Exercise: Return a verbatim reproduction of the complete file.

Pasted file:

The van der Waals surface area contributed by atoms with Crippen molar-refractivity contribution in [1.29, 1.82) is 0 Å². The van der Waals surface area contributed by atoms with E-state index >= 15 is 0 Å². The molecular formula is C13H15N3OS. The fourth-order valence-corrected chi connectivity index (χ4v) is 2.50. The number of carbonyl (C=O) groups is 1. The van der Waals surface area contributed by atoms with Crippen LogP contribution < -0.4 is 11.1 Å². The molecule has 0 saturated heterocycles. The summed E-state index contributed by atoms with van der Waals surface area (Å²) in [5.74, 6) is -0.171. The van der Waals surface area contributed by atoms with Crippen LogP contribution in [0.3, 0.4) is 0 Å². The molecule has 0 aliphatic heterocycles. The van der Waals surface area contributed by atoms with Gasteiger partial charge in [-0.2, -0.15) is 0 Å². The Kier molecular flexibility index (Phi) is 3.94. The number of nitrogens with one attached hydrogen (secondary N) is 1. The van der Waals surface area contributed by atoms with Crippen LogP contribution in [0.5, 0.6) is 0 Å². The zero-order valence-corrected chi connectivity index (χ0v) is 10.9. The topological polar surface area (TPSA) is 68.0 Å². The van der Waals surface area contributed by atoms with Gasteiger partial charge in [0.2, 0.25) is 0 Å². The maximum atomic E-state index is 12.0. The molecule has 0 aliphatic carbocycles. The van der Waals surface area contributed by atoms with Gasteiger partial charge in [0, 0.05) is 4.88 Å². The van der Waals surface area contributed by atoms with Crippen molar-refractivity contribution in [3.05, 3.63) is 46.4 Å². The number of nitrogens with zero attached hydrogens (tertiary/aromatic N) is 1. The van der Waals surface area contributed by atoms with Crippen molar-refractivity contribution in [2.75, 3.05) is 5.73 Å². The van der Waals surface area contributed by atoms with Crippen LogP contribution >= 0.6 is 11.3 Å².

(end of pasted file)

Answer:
The van der Waals surface area contributed by atoms with Crippen molar-refractivity contribution in [1.29, 1.82) is 0 Å². The van der Waals surface area contributed by atoms with E-state index >= 15 is 0 Å². The molecular formula is C13H15N3OS. The fourth-order valence-corrected chi connectivity index (χ4v) is 2.50. The number of carbonyl (C=O) groups is 1. The van der Waals surface area contributed by atoms with Crippen LogP contribution < -0.4 is 11.1 Å². The molecule has 0 saturated heterocycles. The summed E-state index contributed by atoms with van der Waals surface area (Å²) in [5.74, 6) is -0.171. The van der Waals surface area contributed by atoms with Crippen LogP contribution in [0.3, 0.4) is 0 Å². The molecule has 0 aliphatic heterocycles. The van der Waals surface area contributed by atoms with Gasteiger partial charge in [-0.2, -0.15) is 0 Å². The Kier molecular flexibility index (Phi) is 3.94. The number of nitrogens with one attached hydrogen (secondary N) is 1. The van der Waals surface area contributed by atoms with Crippen LogP contribution in [0.5, 0.6) is 0 Å². The zero-order valence-corrected chi connectivity index (χ0v) is 10.9. The topological polar surface area (TPSA) is 68.0 Å². The van der Waals surface area contributed by atoms with Gasteiger partial charge in [0.2, 0.25) is 0 Å². The maximum atomic E-state index is 12.0. The molecule has 0 aliphatic carbocycles. The van der Waals surface area contributed by atoms with Gasteiger partial charge in [0, 0.05) is 4.88 Å². The van der Waals surface area contributed by atoms with Crippen molar-refractivity contribution in [3.05, 3.63) is 46.4 Å². The number of nitrogens with zero attached hydrogens (tertiary/aromatic N) is 1. The van der Waals surface area contributed by atoms with Crippen molar-refractivity contribution in [2.75, 3.05) is 5.73 Å². The van der Waals surface area contributed by atoms with Crippen LogP contribution >= 0.6 is 11.3 Å².